Those who refuse to engage with hip-hop like to complain the genre is simply bragging about drug dealing and shooting people. A reasonable response might be to reference rappers like Kendrick Lamar or Aesop Rock, who write substantive lyrics about a variety of topics. Alternatively, you could respond that a lot of people do rap mostly about selling drugs, and some of them are really, really good at it.
Benny the Butcher, an underground rapper best known as one third of the Griselda trio, makes a strong case for his inclusion among the ranks of the best unapologetic crack dealers turned rappers in his new album Tana Talk 4. Benny reached new heights of popularity in 2018 and has not let his newfound success slow him down: this is his fifth project in just two years. He said in an interview with Apple Music that this album represents him “taking over the world.”
“Johnny P’s Caddy,” featuring J. Cole, starts the album on an extremely strong note. The drum beat in the background sounds hard and confident like Benny, and loops a beautiful and fitting vocal sample. As on most tracks, Benny’s rhymes are smooth and dense, while seamlessly flowing around different topics to make them all part of a bigger picture. He raps with an air of confidence that commands respect while demonstrating an inner confidence that he does not need recognition to know he is great.
J. Cole delivers a similarly dense, dramatic, and beautiful verse in which he claims that rappers who rely on bars about guns and drugs are all lying, while he is uniquely honest about his relatively boring past. Though the verse is amazing in a vacuum, it is complicated by its context; Benny (along with every other featured artist) raps in almost every song about his supposedly real past as a serious crack dealer.
A defining feature of Griselda is their tendency to rap with attitudes, styles, and beats reminiscent of the 90s. Benny proudly displays this influence in “10 More Commandments,” a sequel to the Notorious B.I.G.’s “10 Crack Commandments,” in which he raps 10 pieces of advice to less knowledgeable crack dealers. Though Benny stylistically borrows from golden era masters, he brings denser rhymes, natural-sounding flows, and the general technical skill that had yet to be achieved by any of that time period’s biggest rappers.
While Biggie is forever a legend, listening back to his song after hearing Benny’s almost feels like reading a college freshman’s book report after reading a graduate student’s thesis paper. Benny ends on a positive note, with his final advice being to stop selling crack as soon as possible. The ending is unfortunately weak, and Diddy’s non-rhyming, rhythmless speech outro just felt low-effort.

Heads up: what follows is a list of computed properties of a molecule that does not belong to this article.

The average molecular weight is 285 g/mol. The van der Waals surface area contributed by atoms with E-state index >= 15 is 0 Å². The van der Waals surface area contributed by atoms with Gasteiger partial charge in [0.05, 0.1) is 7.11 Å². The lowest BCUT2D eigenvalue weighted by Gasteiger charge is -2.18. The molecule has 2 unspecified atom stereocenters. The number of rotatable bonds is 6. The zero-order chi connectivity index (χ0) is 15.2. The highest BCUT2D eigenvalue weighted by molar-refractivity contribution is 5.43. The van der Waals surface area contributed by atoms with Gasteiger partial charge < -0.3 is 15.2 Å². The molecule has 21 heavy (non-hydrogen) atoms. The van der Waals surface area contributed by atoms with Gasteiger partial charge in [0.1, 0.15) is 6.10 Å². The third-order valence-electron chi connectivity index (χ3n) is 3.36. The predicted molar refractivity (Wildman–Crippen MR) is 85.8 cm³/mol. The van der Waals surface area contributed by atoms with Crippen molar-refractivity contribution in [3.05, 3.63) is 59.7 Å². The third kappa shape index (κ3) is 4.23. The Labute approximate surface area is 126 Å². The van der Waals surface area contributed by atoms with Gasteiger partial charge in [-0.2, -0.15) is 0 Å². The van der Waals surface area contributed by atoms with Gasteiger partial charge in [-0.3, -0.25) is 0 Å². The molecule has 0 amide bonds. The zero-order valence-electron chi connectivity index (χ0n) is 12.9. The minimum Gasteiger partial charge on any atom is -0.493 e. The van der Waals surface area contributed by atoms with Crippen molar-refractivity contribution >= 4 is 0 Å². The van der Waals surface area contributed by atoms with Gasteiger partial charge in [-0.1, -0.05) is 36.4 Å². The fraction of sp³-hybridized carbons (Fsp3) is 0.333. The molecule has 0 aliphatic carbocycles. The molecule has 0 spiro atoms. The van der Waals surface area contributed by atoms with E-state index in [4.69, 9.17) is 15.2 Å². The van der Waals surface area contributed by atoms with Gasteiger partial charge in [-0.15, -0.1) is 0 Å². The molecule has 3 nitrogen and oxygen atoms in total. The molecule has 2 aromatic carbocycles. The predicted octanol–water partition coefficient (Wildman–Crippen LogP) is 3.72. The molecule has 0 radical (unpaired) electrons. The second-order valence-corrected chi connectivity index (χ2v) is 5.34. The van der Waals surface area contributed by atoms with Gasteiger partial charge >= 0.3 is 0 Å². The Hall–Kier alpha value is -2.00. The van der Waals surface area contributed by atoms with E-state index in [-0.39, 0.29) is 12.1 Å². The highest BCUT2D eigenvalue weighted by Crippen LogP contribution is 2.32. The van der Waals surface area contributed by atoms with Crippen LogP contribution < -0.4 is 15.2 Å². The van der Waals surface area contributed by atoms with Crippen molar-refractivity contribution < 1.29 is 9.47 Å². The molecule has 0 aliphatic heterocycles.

“Tyson vs. Ali,” featuring fellow Griselda member Conway the Machine, is another highlight which analogizes the comparisons between the two rappers to comparisons between all-time boxing greats Mike Tyson and Muhammad Ali. Benny and Conways regard both debates as folly, saying there is no need to “compare the legends to the legends, the icons to the greats,” when both rappers are on the same team and celebrate each other’s victories. Though to say this contradicts the song’s message, Benny had the more impressive verse, staying on topic and always having one idea flow into the next, while Conway delivers some strong, but relatively generic bars about his drug dealing and wealth. The beat is fittingly intense, graceful, and magical.
Tana Talk 4 has no skips. On “Uncle Bun,” Benny and his long-time collaborator 38 Spesh display great chemistry as they build on each other’s coke bars while passing the mic back and forth like a cypher. I especially love the confident attitude filling the verses and voices of Benny and Boldy James, who both sound laid-back as they sentimentally express their satisfaction with the results of their struggles regardless of their recognition in “Weekends in the Perry’s.” Benny raps with a more intense, passionate, and aggressive form of confidence and drive on tracks like “Back 2x,” “Billy Joe,” and “Thowy’s Revenge,” whose beats all do a phenomenal job at getting the listener in the perfect mental state to understand the feelings behind the lyrics. It was no surprise to see that every song was produced either by Daringer or The Alchemist, who consistently push the boundaries of creativity and quality in their field.
Though far from disappointing, the album has its flaws. While some fans love the intros, listening to Benny hype himself up for 15 seconds at the start of each track can get monotonous when listening to the album track by track. Some choruses drag on a bit too long, and some tracks on the back half blend together. Benny is a skilled writer, though his superficial lyrics which require no careful listening act as a double-edged sword. That being said, it is hard to complain when someone releases a hard-hitting, well-produced series of 12 great songs.